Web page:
>> haven't read it? >> no. >> don't know nothing. >> ms. baker? >> no. >> and does anybody anticipate they'll see it before they vote on it? >> no. >> could you repeat that question? >> does anybody anticipate actually being able to see before the commissioners are called upon to vote on it? >> no. >> mr. dickerson? >> we found the fcc process so far to be quite open. so we believe it's quite possible that we could. >> all right. mr. misner? >> no. >> not sure if we'd see it. >> right? >> probably not. >> nope. >> two commissioners, former commissioners both of whom said very unlikely, nope, that you'll actually see. that's part of why we put -- this is a better process. you'll get to see it through a legislative, transparent open environment. text is posted, you all have given us great input as we move forward. there's a disagreement regarding
the application of the universal service fund fees. some believe it would allow it. some think our bill would procollude it. some wouldn't. my question to you is when it comes to universal service fees, under what we know would the internet now be subject top usf levee. mr. powell? >> yes, the way it works is that congress requires an assessment of universal service from any telecommunication services provider. if the fcc reclassifies broadband, it will immediately be in that classification and subject to that assessment. as an argument that the commission could theoretically fore forbear from that. increased charges on federal universal services.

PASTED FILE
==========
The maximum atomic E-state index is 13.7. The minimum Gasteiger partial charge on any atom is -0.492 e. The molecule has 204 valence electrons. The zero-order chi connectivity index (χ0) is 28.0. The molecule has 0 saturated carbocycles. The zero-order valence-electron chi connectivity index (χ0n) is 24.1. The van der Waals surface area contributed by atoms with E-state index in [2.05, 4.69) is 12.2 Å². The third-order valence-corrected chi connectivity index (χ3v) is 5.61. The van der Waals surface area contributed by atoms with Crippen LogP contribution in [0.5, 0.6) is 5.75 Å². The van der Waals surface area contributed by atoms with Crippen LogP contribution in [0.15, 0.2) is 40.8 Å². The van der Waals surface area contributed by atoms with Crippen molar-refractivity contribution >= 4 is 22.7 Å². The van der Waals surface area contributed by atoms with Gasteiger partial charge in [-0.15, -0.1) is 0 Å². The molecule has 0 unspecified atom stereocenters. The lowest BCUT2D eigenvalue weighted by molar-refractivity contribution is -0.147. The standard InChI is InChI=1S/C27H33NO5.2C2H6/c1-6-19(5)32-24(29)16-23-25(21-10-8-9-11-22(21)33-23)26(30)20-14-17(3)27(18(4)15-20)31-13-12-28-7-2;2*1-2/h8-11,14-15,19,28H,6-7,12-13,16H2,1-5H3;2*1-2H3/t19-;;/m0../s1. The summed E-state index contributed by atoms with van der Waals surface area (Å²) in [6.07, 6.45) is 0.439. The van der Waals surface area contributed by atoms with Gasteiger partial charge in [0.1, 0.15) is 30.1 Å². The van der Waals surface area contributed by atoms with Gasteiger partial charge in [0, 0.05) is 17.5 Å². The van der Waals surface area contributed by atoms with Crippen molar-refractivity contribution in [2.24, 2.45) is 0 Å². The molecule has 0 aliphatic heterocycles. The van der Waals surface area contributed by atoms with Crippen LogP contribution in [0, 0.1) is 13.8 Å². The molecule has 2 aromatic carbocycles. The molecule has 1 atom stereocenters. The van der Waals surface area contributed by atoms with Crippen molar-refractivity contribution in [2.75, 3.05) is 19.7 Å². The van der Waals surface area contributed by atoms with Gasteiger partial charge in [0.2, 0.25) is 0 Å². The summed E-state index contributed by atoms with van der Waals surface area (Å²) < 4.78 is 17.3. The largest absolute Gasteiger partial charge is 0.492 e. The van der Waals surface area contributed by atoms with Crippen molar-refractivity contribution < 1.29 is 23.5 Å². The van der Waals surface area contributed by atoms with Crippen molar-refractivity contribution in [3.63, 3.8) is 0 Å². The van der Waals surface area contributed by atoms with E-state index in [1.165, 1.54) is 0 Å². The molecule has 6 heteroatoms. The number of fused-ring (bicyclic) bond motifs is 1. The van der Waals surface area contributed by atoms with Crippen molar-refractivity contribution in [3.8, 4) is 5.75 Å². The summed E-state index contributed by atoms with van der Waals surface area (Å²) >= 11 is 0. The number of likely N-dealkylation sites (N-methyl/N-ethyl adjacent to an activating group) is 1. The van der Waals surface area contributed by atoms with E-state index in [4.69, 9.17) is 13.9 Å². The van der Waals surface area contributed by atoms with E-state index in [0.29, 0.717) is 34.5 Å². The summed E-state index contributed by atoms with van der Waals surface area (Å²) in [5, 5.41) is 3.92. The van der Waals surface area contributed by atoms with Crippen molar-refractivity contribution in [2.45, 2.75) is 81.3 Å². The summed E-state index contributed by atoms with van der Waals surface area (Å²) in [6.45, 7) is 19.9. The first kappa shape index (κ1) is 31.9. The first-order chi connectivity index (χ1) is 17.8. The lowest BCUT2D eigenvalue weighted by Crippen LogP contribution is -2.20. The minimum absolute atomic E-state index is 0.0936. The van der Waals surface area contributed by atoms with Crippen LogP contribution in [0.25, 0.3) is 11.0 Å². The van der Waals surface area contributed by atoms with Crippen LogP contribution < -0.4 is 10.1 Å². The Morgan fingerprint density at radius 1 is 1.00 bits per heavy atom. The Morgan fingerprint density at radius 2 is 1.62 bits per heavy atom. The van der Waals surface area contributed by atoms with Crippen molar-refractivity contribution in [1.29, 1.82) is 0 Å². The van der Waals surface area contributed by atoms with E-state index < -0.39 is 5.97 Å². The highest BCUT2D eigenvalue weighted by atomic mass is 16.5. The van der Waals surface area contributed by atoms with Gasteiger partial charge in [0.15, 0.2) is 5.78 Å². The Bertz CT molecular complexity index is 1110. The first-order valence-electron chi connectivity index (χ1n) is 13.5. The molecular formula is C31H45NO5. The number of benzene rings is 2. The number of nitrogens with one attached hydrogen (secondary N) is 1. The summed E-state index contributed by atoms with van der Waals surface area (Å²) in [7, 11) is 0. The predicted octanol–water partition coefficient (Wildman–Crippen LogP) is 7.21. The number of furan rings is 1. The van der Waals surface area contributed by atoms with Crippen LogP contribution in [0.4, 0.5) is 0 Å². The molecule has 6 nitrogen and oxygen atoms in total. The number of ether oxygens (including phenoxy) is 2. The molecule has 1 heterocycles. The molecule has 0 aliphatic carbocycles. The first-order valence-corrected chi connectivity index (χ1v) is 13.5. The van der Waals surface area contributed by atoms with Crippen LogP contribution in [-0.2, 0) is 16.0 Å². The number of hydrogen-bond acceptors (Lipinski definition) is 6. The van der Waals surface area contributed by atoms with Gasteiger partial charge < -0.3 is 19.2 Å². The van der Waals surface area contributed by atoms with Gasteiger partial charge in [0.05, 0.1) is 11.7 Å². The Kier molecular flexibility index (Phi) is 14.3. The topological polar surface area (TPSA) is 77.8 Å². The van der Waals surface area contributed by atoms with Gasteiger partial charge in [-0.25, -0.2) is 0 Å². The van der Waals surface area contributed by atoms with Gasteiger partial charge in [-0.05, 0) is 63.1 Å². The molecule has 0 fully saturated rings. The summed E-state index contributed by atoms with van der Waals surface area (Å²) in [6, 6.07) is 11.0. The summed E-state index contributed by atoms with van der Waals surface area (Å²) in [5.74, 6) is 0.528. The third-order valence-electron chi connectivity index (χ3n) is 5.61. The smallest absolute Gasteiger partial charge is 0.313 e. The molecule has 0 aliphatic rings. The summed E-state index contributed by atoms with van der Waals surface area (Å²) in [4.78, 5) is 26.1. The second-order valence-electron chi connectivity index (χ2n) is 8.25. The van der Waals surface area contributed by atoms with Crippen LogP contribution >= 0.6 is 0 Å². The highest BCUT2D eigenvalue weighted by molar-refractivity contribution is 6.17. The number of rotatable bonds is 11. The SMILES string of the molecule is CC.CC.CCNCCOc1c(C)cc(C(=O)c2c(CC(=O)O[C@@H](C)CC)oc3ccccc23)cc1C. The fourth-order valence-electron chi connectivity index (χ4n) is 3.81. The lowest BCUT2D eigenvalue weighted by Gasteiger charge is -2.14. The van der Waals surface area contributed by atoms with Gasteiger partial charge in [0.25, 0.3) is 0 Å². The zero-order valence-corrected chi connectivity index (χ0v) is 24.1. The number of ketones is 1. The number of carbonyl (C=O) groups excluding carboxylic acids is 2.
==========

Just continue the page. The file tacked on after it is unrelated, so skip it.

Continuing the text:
>> there's also an argument out there in the public. some agree, some disagree, that if the fcc goes down a title 2 path and declares that the internet is a public utility under title 2 that nearly totally eliminates the federal trade commission's authority because they don't have authority on regulated common carriers, correct? mr. powell, can you speak to that? >> the ftc is prohibited from exercising its authority over privacy, data security and a number of other things against telecommunications services providers. they're obviously a champion of privacy today and have broad reaching authority to do so. that would be disenfranchised by this decision. >> all right. finally, you raised concerns in your testimony about specialized services. you're not the only one. that exemption in our draft legislation. now, both the fcc and the president have set a specialized services exemption is necessary. and the language in our draft
tracks the fcc's proposals. has there been a net neutrality rule proposed that does not acknowledge the need for specialized services? >> i can't say there hasn't been one. but we're concerned about if that becomes a substitute for paid prioritization. that is the concern whether someone has proposed it elsewhere, i don't know. i will point out, however, in light of the prior comments by chairman powell that he's viewing title 2 as a binary thing. it's all there or not. the commission did forbear from title two across the board. it need not have in 2002. and so, it could be partially un unforborn and not view it as an all or nothing solution. >> you could also have another commission that decides to change all that, too. and so that gets a certainty.